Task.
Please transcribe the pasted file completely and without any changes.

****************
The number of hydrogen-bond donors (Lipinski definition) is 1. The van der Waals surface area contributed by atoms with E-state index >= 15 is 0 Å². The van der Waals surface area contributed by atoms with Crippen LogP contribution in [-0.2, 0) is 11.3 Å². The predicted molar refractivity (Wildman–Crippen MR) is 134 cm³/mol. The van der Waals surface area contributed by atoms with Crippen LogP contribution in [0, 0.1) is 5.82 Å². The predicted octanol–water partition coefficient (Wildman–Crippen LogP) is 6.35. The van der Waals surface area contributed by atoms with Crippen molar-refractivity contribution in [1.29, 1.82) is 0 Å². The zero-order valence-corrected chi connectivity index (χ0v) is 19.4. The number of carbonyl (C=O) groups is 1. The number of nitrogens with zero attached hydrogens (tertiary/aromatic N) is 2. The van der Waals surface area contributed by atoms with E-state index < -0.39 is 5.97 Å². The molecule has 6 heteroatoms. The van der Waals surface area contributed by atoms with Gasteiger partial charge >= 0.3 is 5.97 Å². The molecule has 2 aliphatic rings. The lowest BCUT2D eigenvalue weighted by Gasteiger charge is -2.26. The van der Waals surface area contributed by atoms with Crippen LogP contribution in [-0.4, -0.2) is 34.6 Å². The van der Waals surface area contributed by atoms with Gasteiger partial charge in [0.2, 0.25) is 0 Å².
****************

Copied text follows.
The number of hydrogen-bond donors (Lipinski definition) is 1. The van der Waals surface area contributed by atoms with E-state index >= 15 is 0 Å². The van der Waals surface area contributed by atoms with Crippen LogP contribution in [-0.2, 0) is 11.3 Å². The predicted molar refractivity (Wildman–Crippen MR) is 134 cm³/mol. The van der Waals surface area contributed by atoms with Crippen LogP contribution in [0, 0.1) is 5.82 Å². The predicted octanol–water partition coefficient (Wildman–Crippen LogP) is 6.35. The van der Waals surface area contributed by atoms with Crippen molar-refractivity contribution in [1.29, 1.82) is 0 Å². The zero-order valence-corrected chi connectivity index (χ0v) is 19.4. The number of carbonyl (C=O) groups is 1. The number of nitrogens with zero attached hydrogens (tertiary/aromatic N) is 2. The van der Waals surface area contributed by atoms with E-state index < -0.39 is 5.97 Å². The molecule has 6 heteroatoms. The van der Waals surface area contributed by atoms with Gasteiger partial charge >= 0.3 is 5.97 Å². The molecule has 2 aliphatic rings. The lowest BCUT2D eigenvalue weighted by Gasteiger charge is -2.26. The van der Waals surface area contributed by atoms with Crippen LogP contribution in [-0.4, -0.2) is 34.6 Å². The van der Waals surface area contributed by atoms with Gasteiger partial charge in [0.2, 0.25) is 0 Å².